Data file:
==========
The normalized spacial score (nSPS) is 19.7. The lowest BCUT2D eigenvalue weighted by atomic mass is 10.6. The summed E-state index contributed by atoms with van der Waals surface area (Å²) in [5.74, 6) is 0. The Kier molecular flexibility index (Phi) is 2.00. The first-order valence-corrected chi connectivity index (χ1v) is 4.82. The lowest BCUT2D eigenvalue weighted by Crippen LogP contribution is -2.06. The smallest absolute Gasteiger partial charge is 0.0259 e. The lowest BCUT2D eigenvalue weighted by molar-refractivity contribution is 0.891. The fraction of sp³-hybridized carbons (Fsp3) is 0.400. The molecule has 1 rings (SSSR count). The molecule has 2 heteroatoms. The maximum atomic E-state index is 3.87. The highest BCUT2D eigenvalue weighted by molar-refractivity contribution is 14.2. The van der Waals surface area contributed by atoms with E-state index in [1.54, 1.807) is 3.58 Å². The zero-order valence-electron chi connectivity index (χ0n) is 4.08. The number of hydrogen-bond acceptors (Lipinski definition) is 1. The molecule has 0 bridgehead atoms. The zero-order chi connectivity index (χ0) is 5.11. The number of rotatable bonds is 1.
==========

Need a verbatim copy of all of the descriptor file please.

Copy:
The normalized spacial score (nSPS) is 19.7. The lowest BCUT2D eigenvalue weighted by atomic mass is 10.6. The summed E-state index contributed by atoms with van der Waals surface area (Å²) in [5.74, 6) is 0. The Kier molecular flexibility index (Phi) is 2.00. The first-order valence-corrected chi connectivity index (χ1v) is 4.82. The lowest BCUT2D eigenvalue weighted by Crippen LogP contribution is -2.06. The smallest absolute Gasteiger partial charge is 0.0259 e. The lowest BCUT2D eigenvalue weighted by molar-refractivity contribution is 0.891. The fraction of sp³-hybridized carbons (Fsp3) is 0.400. The molecule has 1 rings (SSSR count). The molecule has 2 heteroatoms. The maximum atomic E-state index is 3.87. The highest BCUT2D eigenvalue weighted by molar-refractivity contribution is 14.2. The van der Waals surface area contributed by atoms with E-state index in [1.54, 1.807) is 3.58 Å². The zero-order valence-electron chi connectivity index (χ0n) is 4.08. The number of hydrogen-bond acceptors (Lipinski definition) is 1. The molecule has 0 bridgehead atoms. The zero-order chi connectivity index (χ0) is 5.11. The number of rotatable bonds is 1.